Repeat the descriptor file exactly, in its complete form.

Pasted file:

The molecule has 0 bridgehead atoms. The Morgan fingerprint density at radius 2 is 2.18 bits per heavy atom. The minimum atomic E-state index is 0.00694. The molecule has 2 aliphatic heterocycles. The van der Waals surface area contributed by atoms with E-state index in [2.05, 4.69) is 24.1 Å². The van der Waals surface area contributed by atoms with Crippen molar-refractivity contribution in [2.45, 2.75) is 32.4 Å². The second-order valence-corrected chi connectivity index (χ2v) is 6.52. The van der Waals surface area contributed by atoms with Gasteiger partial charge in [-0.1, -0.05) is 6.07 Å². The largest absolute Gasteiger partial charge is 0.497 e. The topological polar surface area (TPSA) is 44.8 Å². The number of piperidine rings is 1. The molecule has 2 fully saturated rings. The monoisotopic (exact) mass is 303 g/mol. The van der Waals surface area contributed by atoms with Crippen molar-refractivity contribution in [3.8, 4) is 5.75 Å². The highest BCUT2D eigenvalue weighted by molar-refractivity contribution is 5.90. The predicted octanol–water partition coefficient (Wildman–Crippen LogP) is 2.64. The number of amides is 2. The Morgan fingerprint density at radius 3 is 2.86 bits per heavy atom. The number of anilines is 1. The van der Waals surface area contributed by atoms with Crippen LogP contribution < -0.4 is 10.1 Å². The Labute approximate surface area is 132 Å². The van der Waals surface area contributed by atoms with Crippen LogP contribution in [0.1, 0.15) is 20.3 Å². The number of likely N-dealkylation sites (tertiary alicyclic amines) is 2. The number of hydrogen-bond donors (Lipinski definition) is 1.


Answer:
The molecule has 0 bridgehead atoms. The Morgan fingerprint density at radius 2 is 2.18 bits per heavy atom. The minimum atomic E-state index is 0.00694. The molecule has 2 aliphatic heterocycles. The van der Waals surface area contributed by atoms with E-state index in [2.05, 4.69) is 24.1 Å². The van der Waals surface area contributed by atoms with Crippen molar-refractivity contribution in [2.45, 2.75) is 32.4 Å². The second-order valence-corrected chi connectivity index (χ2v) is 6.52. The van der Waals surface area contributed by atoms with Gasteiger partial charge in [-0.1, -0.05) is 6.07 Å². The largest absolute Gasteiger partial charge is 0.497 e. The topological polar surface area (TPSA) is 44.8 Å². The number of piperidine rings is 1. The molecule has 2 fully saturated rings. The monoisotopic (exact) mass is 303 g/mol. The van der Waals surface area contributed by atoms with Crippen molar-refractivity contribution in [3.8, 4) is 5.75 Å². The highest BCUT2D eigenvalue weighted by molar-refractivity contribution is 5.90. The predicted octanol–water partition coefficient (Wildman–Crippen LogP) is 2.64. The number of amides is 2. The Morgan fingerprint density at radius 3 is 2.86 bits per heavy atom. The number of anilines is 1. The van der Waals surface area contributed by atoms with Crippen LogP contribution < -0.4 is 10.1 Å². The Labute approximate surface area is 132 Å². The van der Waals surface area contributed by atoms with Crippen LogP contribution in [0.1, 0.15) is 20.3 Å². The number of likely N-dealkylation sites (tertiary alicyclic amines) is 2. The number of hydrogen-bond donors (Lipinski definition) is 1.